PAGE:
This amendment will require government agencies and businesses covered by the Privacy Act to notify any individuals affected by a data breach that is likely to result in serious harm. My office will be advised of these breaches, and can determine if further action is required.  The law also gives me the ability to direct an agency or business to notify individuals about a serious data breach.

The new scheme will strengthen the protections afforded to everyone’s personal information, and will improve transparency in the way that the public and private sectors respond to serious data breaches. It will also give individuals the opportunity to take steps to minimise the damage that can result from unauthorised use of their personal information.

My office will be working closely with agencies and businesses to help prepare for the scheme’s commencement. This will include providing additional guidance over the next 12 months, and events hosted through the OAIC’s Privacy Professionals Network.

In the meantime, agencies and businesses should continue to take reasonable steps to make sure personal information is held securely – including being equipped with a clear response plan in the event of a data breach.

The OAIC’s Data breach notification — a guide to handling personal information security and Guide to developing a data breach response plan provide a best practice model, and will be updated in consultation with stakeholders ahead of the commencement of the mandatory notification scheme. The OAIC also has a comprehensive Guide to securing personal information.

Timothy Pilgrim PSM
Australian Privacy and Information Commissioner

Background

In 2015–16, the Office of the Australian Information Commissioner received 107 voluntary data breach notifications. The top five sectors during the year were:

  1. Australian Government
  2. finance (including superannuation)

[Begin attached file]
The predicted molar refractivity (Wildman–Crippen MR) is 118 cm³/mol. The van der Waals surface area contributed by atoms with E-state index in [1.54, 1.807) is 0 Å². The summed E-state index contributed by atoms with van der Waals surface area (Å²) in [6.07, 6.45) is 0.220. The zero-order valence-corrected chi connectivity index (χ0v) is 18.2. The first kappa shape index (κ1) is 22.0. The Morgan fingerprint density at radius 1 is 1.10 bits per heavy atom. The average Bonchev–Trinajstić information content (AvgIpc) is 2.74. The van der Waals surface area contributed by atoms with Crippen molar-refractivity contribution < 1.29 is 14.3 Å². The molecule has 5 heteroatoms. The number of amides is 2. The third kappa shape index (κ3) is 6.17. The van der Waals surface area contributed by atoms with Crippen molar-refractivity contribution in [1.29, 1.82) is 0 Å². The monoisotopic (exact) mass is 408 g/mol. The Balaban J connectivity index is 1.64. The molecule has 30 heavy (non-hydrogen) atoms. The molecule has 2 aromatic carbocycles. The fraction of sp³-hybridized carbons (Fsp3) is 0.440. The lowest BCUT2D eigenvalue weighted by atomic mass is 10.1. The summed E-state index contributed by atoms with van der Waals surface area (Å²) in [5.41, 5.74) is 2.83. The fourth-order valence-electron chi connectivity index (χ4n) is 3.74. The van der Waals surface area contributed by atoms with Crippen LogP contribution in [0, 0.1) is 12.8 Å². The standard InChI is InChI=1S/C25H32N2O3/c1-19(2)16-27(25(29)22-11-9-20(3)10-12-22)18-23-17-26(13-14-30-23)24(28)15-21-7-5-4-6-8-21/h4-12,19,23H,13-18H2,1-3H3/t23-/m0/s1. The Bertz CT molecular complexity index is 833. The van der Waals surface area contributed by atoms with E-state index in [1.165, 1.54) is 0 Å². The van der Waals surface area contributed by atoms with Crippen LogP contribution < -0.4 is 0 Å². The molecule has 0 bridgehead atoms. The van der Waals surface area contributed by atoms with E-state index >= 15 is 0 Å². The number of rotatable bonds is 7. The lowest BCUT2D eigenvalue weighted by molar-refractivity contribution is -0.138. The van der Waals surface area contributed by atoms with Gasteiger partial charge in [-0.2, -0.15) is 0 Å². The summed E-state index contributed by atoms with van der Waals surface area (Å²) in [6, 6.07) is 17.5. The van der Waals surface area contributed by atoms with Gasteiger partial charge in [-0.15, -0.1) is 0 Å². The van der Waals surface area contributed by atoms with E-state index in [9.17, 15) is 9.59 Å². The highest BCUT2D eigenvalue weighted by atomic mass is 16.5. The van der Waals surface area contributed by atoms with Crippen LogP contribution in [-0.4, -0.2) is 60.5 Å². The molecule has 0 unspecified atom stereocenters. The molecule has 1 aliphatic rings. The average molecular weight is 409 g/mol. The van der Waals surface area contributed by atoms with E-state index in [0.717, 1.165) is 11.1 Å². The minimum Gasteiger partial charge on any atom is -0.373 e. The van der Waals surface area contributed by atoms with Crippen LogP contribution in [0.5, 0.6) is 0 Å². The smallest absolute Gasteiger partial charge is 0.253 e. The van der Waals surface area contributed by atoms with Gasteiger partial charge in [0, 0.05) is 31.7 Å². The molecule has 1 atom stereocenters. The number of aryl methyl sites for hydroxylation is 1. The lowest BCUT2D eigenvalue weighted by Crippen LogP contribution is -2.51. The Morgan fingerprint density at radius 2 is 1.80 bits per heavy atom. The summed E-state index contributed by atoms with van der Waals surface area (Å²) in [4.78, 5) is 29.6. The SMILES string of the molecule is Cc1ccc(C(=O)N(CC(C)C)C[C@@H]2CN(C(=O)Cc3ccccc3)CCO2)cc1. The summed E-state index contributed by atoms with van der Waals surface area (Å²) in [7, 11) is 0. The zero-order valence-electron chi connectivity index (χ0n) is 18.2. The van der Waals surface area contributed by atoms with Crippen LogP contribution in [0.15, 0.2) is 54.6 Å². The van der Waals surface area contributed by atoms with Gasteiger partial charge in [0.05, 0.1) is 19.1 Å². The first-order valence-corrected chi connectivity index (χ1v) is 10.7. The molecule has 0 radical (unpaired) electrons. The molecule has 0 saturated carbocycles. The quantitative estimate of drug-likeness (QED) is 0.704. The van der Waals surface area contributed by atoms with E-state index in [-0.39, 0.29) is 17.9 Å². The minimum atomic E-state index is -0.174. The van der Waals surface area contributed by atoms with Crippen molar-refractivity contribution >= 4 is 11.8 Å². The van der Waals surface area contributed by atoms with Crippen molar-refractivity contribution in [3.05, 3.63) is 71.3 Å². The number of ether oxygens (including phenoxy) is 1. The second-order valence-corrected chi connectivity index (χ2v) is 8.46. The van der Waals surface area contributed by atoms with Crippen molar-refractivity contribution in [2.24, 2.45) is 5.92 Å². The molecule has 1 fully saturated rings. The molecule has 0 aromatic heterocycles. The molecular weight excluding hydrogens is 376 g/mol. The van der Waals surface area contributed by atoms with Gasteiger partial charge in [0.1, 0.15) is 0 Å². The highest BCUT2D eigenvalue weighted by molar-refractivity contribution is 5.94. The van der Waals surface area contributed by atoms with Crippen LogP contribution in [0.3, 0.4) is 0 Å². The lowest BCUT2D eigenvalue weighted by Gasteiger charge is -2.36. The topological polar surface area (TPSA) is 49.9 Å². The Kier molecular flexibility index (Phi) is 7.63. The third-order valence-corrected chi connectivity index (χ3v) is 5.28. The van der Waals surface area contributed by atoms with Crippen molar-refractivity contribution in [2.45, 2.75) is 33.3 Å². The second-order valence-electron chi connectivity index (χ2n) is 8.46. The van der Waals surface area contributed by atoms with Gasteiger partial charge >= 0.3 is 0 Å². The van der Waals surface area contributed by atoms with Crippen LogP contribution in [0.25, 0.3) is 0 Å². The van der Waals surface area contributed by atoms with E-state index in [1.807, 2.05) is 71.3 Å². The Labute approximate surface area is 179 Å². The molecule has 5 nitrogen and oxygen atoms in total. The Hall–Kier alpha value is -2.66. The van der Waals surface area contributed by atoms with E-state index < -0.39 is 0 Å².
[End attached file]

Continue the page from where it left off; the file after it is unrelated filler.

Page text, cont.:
3. health service providers
  4. retail
  5. online services.

New Australian mandatory data breach laws

http://www.mondaq.com/australia/x/675064/data+protection/New+Australian+mandatory+data+breach+laws

 

Published on February 16, 2018 by Mathisha Panagod

Data breaches are commonplace in an increasingly digital world. New laws are set to come into effect this month that will require thousands of Australian companies to notify individuals and the Government if they believe a data breach has occurred within their IT systems causing personal information to be compromised.

Recent high profile data breaches include Uber’s debacle with the personal information of reportedly 57 million Uber customers and drivers stolen along with Uber’s failure to disclose this massive breach for over a year, and the 2016 admission by the Red Cross that the personal data of over half a million Australian blood donors may have been compromised. These new laws are overdue and much needed to equip individuals with greater certainty in relation to the security of their personal information.

What is it?

Australia’s new mandatory data breach reporting laws come into effect on 22 February 2018. Known as the Notifiable Data Breaches (NDB) scheme, the new legislation will be contained within Part IIIC of the Privacy Act 1988 and largely mirror similar laws introduced in other countries including the USA.

Who does it apply to?

Any agency or organisation already subject to the Privacy Act (known as an APP entity). This includes Australian Government agencies, businesses and not-for-profit organisations with an annual turnover of at least $3 million, health service providers and more. Generally small business operators (including sole traders and unincorporated associations) with an annual turnover under $3 million will not be subject to the NDB scheme’s obligations. For more information click here.

What are the new obligations?